I’m giving you all a break from The Pure Mood’s pretentious blathering to hit you with the real skinny. Forget those try-hard Marvel books and come to the superhero worlds newly rebooted universe at DC. Here’s the 10 best DC books of the last year.



Lobdell may be the punching bag of the comics industry, but I’m an unashamed fan, and here the guy shines in a teen book with teens that ain’t afraid to act selfish and mean. What I’m saying is, if you can remember when you were a teen, you were probably the most self-involved whiny piece of trash around, and I can say that ‘cuz I sure as hell was. Lobdell writes the superheroes in this book like that, too. The characters all feel real, with unique voices and motivations, all living in an interesting, dramatic world. He couldn’t be paired with a better artist than Bret Booth, who draws young superheroes that actually look young, who are expressive and emotive. My favourite highlight is the love triangle between Red Robin, Supergirl and Superboy – a tradition from the pre-52 I’m glad to see made it’s way over. And this is ongoing fiction, too – we get a chance to see Tim Drake grow from a gruff Batman wannabe into the start of his own man. That’s what being a teen is about, obviously, and having that at the heart of your book is a good way to go. Characters like Solstice and Skitter get put on the backburner too often, and crummy crossovers like THE CULLING knocked this down to my number ten slot, but when it’s good, this title hovers near the top of my stack every week.



To have a book this unique coming out of the Big Two just don’t seem possible. But here it is happening before my very eyes. Paul Cornell is one of comics’ best and most underutilized writers, and he does this big, kooky cast the justice they deserve. The cast really is the highlight, with great character beats like Al Jabr’s reluctance of accepting magic as a real part of the world he views purely scientifically. Etrigan’s and Jason Blood’s rivalry is probably the continuing drive of the narrative, and to us hardcore DEMON fans it’s great to see that back in the fold at DC. There’s a lot of fun had with Vandal Savage, the immortal Batman villain who happens along for the ride. Cornell stays true to the character while making him different than the man we know from hundreds of years later – a bit less megalomaniacal, a bit more of a remorseless killer/bumbling drunk. The real star of the show is the transgender Shining Knight, obsessed with his mission to be a hero but conflicted with his own perception of himself. In short, this is a fun, old-school fantasy epic set against the backdrop of the main DC Universe, with Hell, sorcerers and Avalon all appearing alongside classic DC characters in a book that’s too much fun to last as long as it deserves to.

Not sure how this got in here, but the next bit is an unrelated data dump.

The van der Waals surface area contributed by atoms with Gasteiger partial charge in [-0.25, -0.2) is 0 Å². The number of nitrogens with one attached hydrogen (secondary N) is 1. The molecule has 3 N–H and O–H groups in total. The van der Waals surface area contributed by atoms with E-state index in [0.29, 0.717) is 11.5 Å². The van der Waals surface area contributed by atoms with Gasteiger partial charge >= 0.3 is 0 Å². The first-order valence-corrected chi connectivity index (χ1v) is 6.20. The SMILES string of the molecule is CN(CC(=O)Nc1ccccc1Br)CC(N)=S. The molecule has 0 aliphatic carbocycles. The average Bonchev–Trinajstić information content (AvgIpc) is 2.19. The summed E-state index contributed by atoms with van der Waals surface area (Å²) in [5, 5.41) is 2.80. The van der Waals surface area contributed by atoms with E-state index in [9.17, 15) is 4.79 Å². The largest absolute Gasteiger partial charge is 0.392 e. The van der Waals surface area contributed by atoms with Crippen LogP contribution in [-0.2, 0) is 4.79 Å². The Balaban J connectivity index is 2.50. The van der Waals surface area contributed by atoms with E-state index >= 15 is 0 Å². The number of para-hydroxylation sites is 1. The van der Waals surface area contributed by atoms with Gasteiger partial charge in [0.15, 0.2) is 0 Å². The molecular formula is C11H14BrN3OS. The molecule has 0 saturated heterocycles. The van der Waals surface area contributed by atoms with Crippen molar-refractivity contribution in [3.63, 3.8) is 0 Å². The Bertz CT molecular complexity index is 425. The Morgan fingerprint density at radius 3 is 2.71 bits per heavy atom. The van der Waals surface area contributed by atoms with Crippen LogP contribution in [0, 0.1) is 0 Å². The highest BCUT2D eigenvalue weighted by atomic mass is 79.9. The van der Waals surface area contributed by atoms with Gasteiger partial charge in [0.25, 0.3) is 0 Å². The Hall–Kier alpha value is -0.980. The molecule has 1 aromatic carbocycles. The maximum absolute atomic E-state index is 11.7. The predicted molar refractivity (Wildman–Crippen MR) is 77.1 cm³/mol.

I love the New 52 version of Superboy because I like characters who are born into the world blank slates, and now have to try to sort out the conflicting ideas and emotions they incounter every day. Superboy isn’t always a good guy in this title – he steals money from a bank because he doesn’t really understand it’s wrong. He’s a test-tube baby who initially hated the world outside NOWHERE, and is a hero in a bit more of a reluctant sense. I like these gray-area kinda characters. This also has all the juicy melodrama a teen book should, with great supporting characters like Bunker and a young woman that he occasionally crosses boundaries with. As it was pre-52, SB is made from the DNA of Lex Luthor and Superman, and always fighting a quest to find himself, and just what a hero is.



I liked this book when Milligan was writing it, but Lemiere really made this book his own. Focusing more on Constantine, we get to see an interesting contrast to the bloke we all know and love in HELLBLAZER. This one’s a bit more enthusiastic, a man at the beginning of his career, relying more on his smarts than his magic. I love books that explore the elements of DC’s canon that are normally left in the dust, and here we get to see magical worlds from the publisher’s varied history, like The House of Secrets and The House of Mysteries. The villians here are just as unconventional – Faust and Nic Necro are some of the most interesting threats you coulda read about in 2012. A team book with characters as varied as Deadman and Zatanna is always an interesting read in my books. This is the kinda Justice League I wanna read about!



The surprise hit of the relaunch and it barely qualifies as a superhero title – this is pure genre horror. Except at it’s heart, it’s a book about family. Buddy Baker is willing to save his family at all costs, and dear God does he have a lot to go against. There’s a lot of real down to earth writing here, with the tension of the Baker family living in the cramped close quarters of an RV. Buddy’s son is ashamed his Dad’s nothing but a B-lister, while his Mother-in-law thinks he’s nothing more than a bum. The expansion of the Red mythology is particularly interesting, the idea that nature is this unstoppable powerful force, that exists because it does, and we can’t try to stop it when it doesn’t go our way. This series also bolstered the only good ZERO issue of DC’s blundered marketing event. We see that the Red had Buddy perceive that it was Aliens who gave him his superpowers – because humans, when faced with an unexplainable, traumatic event, will often go to conspiracies’ and the occult to explain it away. It’s this kind of fresh thinking, along with the internal turmoil, familial politics and downright spookiness that made this one of the best the New 52 had to offer.